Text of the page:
It was thanks to a episode recently screened in the UK (we are behind the US) that I learned how the United States was doubled in size thanks to the Louisiana Purchase which in turn was prompted by a slave rebellion in Haiti.

You can read the explanation here.

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A review of the new sci-fi movie “Alita: Battle Angel”

February 13th, 2019 by Roger Darlington

A movie co-written and co-produced by the legendary James Cameron (“Avatar”) and co-written and directed by the innovative Robert Rodriguez (“Sin City”) was always going to mean that something special was on offer and attract the attention of this sc-fi fan and I made sure to see it on an IMAX screen in 3D. 

Set in Iron City on Earth in 2563, the story encompasses four of the novels in the cyberpunk manga series by Japanese writer Yukito Kishiro. The titular large-eyed Alita (newcomer Rosa Salazar) is a very badly damaged teenage cyborg with a human brain who is discovered, restored and named (after his deceased daughter) by Dr. Dyson Ido (the now ubiquitous Christopher Waltz).

In the course of the film, her cyber body is massively upgraded and she discovers latent fighting skills in a form of martial arts called “panzer kunst”. We are here in the familiar territory of the different language versions of “Ghost In The Shell” (1995 & 2017).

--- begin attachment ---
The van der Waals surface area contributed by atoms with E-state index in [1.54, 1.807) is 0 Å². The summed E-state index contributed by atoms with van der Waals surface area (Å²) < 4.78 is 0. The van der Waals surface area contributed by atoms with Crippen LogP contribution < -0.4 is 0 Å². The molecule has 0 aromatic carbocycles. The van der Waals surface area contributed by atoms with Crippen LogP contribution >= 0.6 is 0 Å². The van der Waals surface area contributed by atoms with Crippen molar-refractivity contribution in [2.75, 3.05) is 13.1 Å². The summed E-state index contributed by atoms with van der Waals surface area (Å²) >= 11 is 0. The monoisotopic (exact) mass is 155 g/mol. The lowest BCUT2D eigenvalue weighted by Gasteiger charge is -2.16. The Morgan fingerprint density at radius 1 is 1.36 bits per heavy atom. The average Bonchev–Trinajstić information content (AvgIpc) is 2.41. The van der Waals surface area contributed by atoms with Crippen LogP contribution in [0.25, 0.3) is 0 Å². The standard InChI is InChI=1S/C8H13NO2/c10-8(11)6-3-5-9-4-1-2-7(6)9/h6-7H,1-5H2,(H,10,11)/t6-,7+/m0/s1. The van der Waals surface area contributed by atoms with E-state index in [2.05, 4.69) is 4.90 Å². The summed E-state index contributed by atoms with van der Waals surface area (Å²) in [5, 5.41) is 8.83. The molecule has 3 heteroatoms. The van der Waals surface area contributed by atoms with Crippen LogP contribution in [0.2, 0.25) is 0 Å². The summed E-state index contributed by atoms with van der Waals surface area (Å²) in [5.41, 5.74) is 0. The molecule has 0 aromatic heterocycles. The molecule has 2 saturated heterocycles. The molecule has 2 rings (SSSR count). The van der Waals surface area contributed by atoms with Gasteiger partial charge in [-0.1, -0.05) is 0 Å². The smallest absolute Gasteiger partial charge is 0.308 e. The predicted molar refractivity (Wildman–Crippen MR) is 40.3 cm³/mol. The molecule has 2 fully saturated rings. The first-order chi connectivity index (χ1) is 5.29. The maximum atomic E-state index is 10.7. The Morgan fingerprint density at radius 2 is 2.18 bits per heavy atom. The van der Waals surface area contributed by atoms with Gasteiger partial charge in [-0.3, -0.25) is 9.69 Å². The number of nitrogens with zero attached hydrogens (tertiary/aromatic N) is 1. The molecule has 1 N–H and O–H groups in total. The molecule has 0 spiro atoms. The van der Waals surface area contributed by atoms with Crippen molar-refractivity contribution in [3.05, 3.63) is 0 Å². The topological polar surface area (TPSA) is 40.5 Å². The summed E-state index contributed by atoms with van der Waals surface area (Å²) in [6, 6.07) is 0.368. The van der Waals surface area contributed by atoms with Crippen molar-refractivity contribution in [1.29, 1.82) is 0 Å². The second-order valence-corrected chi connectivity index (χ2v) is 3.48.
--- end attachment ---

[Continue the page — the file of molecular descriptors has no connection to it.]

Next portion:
Visually the movie is simply stunning with terrific use of motion capture and special effects. There are some exciting fight sequences with a variety of technology-enhanced villains and spectacular races in a game called “Motorball” which is very reminiscent of the films “Rollerball” (1975 & 2002).

The two weaknesses of the work are related: the narrative is thin and rather confused and the ending is sudden and unsatisfactory. These inadequacies might well be addressed by what seems like an inevitable sequel or two when presumably we will see more of Zalem, that city in the sky which has echoes of the earlier (2013) “Elysium”.

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On the 40th anniversary of the revolution in Iran, how much do you know about the country and its people?

February 11th, 2019 by Roger Darlington

According to the Wikipedia page on the Iran revolution, it took place between 7 January 1978 – 11 February 1979, so today marks the 40th anniversary of this enormously important event, but few people know much about this large and important nation.

Iran is home to one of the world’s oldest continuous major civilisations, with historical and urban settlements dating back to 4000 BC. Michael Axworthy – a lecturer at the Institute of Arab and Islamic Studies at the University of Exeter – has done a marvellous job in providing an erudite but readable history “from Zoroaster to the present day” in just 300 pages and you can read my review of his book here.

Coin Coughlin is the executive foreign editor of the “Daily Telegraph” and has previously written a biography of the Iraqi dictator Saddam Hussein. In a work of 360 pages, he examines the last century of the history of neighbouring Iran through the prism of the life of the Ayatollah Khomeini, arch enemy to Hussein. This a readable and informative examination of one of the greatest revolutions in world history whose consequences still shape global politics and threaten world peace. You can read my review here.